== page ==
The battle between media tycoon Rupert Murdoch and search engine behemoth Google took a new twist yesterday with the announcement by the company that newspaper publishers will now be able to limit the number of free news articles people can read.
Until now, Google has always defended its position against claims that it profits from online news pages by enabling users to bypass subscription websites using search. But it finally appears to have flinched, announcing that users who click on more than five news articles in a day from sites subscribed to the programme may be routed to payment or registration pages.
Rupert Murdoch (above) has accused Google (as well as sites such as the BBC) of generating profits by offering too much free content and/or linking readers to newspaper articles, thus increasing advertising revenues and bypassing some sites’ subscription systems. Murdoch is a huge advocate of paying for online content and, with circulation figures declining, newspapers are increasingly looking for new ways of making money from the web.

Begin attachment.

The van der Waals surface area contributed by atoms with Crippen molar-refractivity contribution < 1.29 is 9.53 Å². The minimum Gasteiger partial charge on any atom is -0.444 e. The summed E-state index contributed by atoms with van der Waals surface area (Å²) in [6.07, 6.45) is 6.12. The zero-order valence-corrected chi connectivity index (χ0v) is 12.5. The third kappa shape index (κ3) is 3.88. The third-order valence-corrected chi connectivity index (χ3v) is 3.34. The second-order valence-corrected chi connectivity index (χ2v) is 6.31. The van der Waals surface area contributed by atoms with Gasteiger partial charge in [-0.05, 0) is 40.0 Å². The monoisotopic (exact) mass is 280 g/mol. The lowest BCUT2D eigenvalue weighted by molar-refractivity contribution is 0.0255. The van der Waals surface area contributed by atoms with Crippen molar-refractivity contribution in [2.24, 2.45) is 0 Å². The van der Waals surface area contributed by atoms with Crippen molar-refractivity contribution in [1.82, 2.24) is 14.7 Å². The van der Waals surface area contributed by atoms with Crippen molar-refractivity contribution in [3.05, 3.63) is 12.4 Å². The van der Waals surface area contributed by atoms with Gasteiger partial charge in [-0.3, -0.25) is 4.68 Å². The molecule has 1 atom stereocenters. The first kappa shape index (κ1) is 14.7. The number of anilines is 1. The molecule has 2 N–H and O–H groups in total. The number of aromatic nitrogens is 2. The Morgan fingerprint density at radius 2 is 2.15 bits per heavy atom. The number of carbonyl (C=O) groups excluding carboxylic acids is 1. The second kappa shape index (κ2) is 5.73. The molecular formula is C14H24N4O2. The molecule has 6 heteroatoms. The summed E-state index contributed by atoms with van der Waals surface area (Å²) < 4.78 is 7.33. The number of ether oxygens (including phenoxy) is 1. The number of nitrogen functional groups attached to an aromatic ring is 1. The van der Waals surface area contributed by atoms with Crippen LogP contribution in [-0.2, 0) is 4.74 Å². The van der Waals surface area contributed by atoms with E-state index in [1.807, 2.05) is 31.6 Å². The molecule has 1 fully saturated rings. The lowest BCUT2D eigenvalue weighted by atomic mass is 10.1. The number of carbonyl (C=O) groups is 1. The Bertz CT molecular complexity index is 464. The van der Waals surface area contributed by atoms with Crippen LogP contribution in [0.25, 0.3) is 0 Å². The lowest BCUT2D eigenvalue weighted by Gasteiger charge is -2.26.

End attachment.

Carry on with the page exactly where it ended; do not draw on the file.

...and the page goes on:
So what’s the impact for those of us in the PR industry and those of us who use the web to keep up to date? In truth, this concession from Google means little at present as, generally speaking, people search the entire web for stories rather than one specific news site. However, it is small and surprising victory for Murdoch in an ongoing war at a time when it looked like his position was untenable. And it does leave me wondering what’s going to happen further down the line. I, for example, spend at least an hour every day filtering through various news sites and my own RSS feeds to keep up with developments that are important to me. But will I be able to do this in future without paying for the privilege?
What do you think of this development? Leave a comment and let us know.